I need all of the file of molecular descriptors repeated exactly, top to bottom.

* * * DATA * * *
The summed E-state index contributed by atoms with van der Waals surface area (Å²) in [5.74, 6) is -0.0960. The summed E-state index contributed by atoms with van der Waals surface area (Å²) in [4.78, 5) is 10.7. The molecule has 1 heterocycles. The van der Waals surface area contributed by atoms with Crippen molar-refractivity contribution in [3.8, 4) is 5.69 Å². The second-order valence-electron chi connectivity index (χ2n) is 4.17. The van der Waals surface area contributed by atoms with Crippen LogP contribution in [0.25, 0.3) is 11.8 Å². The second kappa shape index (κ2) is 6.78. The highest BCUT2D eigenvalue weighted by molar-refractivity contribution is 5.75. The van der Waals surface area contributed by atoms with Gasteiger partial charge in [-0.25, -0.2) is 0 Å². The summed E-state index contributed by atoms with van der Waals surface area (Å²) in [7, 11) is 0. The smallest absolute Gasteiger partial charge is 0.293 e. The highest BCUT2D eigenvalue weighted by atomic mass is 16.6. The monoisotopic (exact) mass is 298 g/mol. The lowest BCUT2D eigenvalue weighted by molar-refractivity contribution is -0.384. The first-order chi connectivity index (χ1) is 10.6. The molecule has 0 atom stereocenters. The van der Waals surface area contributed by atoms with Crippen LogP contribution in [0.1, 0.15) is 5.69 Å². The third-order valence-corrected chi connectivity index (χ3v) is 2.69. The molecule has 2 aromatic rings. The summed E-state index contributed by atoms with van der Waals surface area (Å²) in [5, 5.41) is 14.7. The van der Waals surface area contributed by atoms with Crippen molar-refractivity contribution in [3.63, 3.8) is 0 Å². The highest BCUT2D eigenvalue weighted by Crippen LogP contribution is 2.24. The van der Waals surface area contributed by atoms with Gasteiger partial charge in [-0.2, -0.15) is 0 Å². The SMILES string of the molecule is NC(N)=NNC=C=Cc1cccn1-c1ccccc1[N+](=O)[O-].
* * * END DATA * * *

The summed E-state index contributed by atoms with van der Waals surface area (Å²) in [5.74, 6) is -0.0960. The summed E-state index contributed by atoms with van der Waals surface area (Å²) in [4.78, 5) is 10.7. The molecule has 1 heterocycles. The van der Waals surface area contributed by atoms with Crippen molar-refractivity contribution in [3.8, 4) is 5.69 Å². The second-order valence-electron chi connectivity index (χ2n) is 4.17. The van der Waals surface area contributed by atoms with Crippen LogP contribution in [0.25, 0.3) is 11.8 Å². The second kappa shape index (κ2) is 6.78. The highest BCUT2D eigenvalue weighted by molar-refractivity contribution is 5.75. The van der Waals surface area contributed by atoms with Gasteiger partial charge in [-0.25, -0.2) is 0 Å². The summed E-state index contributed by atoms with van der Waals surface area (Å²) in [7, 11) is 0. The smallest absolute Gasteiger partial charge is 0.293 e. The highest BCUT2D eigenvalue weighted by atomic mass is 16.6. The monoisotopic (exact) mass is 298 g/mol. The lowest BCUT2D eigenvalue weighted by molar-refractivity contribution is -0.384. The first-order chi connectivity index (χ1) is 10.6. The molecule has 0 atom stereocenters. The van der Waals surface area contributed by atoms with Crippen LogP contribution in [0.1, 0.15) is 5.69 Å². The third-order valence-corrected chi connectivity index (χ3v) is 2.69. The molecule has 2 aromatic rings. The summed E-state index contributed by atoms with van der Waals surface area (Å²) in [5, 5.41) is 14.7. The van der Waals surface area contributed by atoms with Crippen molar-refractivity contribution in [3.63, 3.8) is 0 Å². The highest BCUT2D eigenvalue weighted by Crippen LogP contribution is 2.24. The van der Waals surface area contributed by atoms with Gasteiger partial charge in [-0.2, -0.15) is 0 Å². The SMILES string of the molecule is NC(N)=NNC=C=Cc1cccn1-c1ccccc1[N+](=O)[O-].